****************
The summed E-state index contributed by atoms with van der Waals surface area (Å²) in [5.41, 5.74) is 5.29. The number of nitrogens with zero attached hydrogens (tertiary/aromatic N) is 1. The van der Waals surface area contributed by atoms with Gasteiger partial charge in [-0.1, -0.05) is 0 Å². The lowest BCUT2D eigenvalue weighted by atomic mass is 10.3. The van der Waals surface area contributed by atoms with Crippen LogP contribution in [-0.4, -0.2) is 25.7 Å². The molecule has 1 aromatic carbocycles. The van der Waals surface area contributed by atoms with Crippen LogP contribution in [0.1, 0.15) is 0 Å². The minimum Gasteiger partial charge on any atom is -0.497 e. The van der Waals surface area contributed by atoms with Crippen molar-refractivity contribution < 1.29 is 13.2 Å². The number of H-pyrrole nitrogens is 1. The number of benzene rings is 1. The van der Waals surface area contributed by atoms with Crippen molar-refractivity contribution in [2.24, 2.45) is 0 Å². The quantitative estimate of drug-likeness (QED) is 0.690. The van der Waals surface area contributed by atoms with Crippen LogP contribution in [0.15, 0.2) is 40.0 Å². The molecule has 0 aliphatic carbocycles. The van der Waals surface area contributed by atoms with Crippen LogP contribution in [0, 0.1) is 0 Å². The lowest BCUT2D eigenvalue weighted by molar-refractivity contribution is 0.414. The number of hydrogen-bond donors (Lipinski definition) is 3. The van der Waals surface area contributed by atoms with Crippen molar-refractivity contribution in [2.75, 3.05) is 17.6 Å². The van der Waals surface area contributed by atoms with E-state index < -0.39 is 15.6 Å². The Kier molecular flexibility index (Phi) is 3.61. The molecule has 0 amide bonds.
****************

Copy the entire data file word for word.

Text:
The summed E-state index contributed by atoms with van der Waals surface area (Å²) in [5.41, 5.74) is 5.29. The number of nitrogens with zero attached hydrogens (tertiary/aromatic N) is 1. The van der Waals surface area contributed by atoms with Gasteiger partial charge in [-0.1, -0.05) is 0 Å². The lowest BCUT2D eigenvalue weighted by atomic mass is 10.3. The van der Waals surface area contributed by atoms with Crippen LogP contribution in [-0.4, -0.2) is 25.7 Å². The molecule has 1 aromatic carbocycles. The van der Waals surface area contributed by atoms with Crippen LogP contribution in [0.1, 0.15) is 0 Å². The minimum Gasteiger partial charge on any atom is -0.497 e. The van der Waals surface area contributed by atoms with Crippen molar-refractivity contribution < 1.29 is 13.2 Å². The number of H-pyrrole nitrogens is 1. The number of benzene rings is 1. The van der Waals surface area contributed by atoms with Crippen molar-refractivity contribution in [2.24, 2.45) is 0 Å². The quantitative estimate of drug-likeness (QED) is 0.690. The van der Waals surface area contributed by atoms with Crippen LogP contribution in [0.15, 0.2) is 40.0 Å². The molecule has 0 aliphatic carbocycles. The van der Waals surface area contributed by atoms with Crippen LogP contribution in [0, 0.1) is 0 Å². The lowest BCUT2D eigenvalue weighted by molar-refractivity contribution is 0.414. The number of hydrogen-bond donors (Lipinski definition) is 3. The van der Waals surface area contributed by atoms with Crippen molar-refractivity contribution in [2.75, 3.05) is 17.6 Å². The van der Waals surface area contributed by atoms with E-state index < -0.39 is 15.6 Å². The Kier molecular flexibility index (Phi) is 3.61. The molecule has 0 amide bonds.